-         We must evaluate our motivations for doing volunteer work: motivation is very important for success;

-         We must be humble and not take anything for granted;

-         We must be aware of our limits;

-         We need to be able to distinguish the sinners from their sins;

-         Today, we are witnessing efforts: to lower the age for punishment, to give longer sentences, to turn incarceration into the sole answer for every crime, to consider immigrants as criminals, etc. That is why we must commit ourselves to making changes within our culture;

-         We must be very careful with our use of words, because words can be used to deceive people;

-         We must put our words and our lives in synchrony;

-         We must create the opportunity for everyone to express themselves;

-         The Church must be prophetic otherwise it is not the Church. Mons. Tonino Bello used to say that in the Church a lot of words are not followed up by facts and a lot of facts are not widespread by words;

-         Participation and democracy are very important in our world. We have to defend them;

-         Political commitment is important. Pope Paul VI used to say that politics is the highest form of charity;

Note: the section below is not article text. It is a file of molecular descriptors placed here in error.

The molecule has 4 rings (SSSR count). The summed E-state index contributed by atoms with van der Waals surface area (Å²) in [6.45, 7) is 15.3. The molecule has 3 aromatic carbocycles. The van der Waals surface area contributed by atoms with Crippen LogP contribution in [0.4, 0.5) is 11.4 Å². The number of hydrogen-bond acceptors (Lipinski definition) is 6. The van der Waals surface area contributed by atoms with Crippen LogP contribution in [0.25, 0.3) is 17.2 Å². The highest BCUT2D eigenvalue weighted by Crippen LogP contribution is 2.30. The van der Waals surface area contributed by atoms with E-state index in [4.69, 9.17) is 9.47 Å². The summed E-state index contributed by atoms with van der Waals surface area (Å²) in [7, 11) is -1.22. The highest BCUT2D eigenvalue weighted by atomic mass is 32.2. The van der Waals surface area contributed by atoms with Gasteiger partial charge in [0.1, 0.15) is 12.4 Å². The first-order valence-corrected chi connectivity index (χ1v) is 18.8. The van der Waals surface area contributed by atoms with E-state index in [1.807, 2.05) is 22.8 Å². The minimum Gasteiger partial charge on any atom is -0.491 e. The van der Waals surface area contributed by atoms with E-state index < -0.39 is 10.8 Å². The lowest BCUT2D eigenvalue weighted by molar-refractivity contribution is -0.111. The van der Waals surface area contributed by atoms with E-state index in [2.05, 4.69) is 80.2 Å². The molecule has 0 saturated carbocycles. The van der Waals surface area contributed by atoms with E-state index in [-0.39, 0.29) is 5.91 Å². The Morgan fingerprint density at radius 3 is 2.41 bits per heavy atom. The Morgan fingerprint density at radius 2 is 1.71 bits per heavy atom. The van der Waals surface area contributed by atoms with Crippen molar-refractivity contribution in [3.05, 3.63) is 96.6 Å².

-         Governments say that there is no money for pensions, for the poor and for projects in behalf of inmates, etc. We don’t agree with that when we see that there is money for nothing but war. There is no money for life but there is money for death. We don’t agree at all!

-         We don’t need more prisons. Much has been said about prison as ‘extrema ratio’, but nothing has been done! People shouldn’t die in prison. Prison should be transparent! Jesus Christ did not say: If you listen to my word then you are in the truth. He said the opposite: If you are in the truth, you listen to my words! It is not enough to listen to the words of Jesus. We must put them into practice and when it comes to improving hope, there should be no discrimination against the people coming from different cultural areas.

  Renato Frisanco from FIVOL pointed out three factors of risk in today’s cultural trends: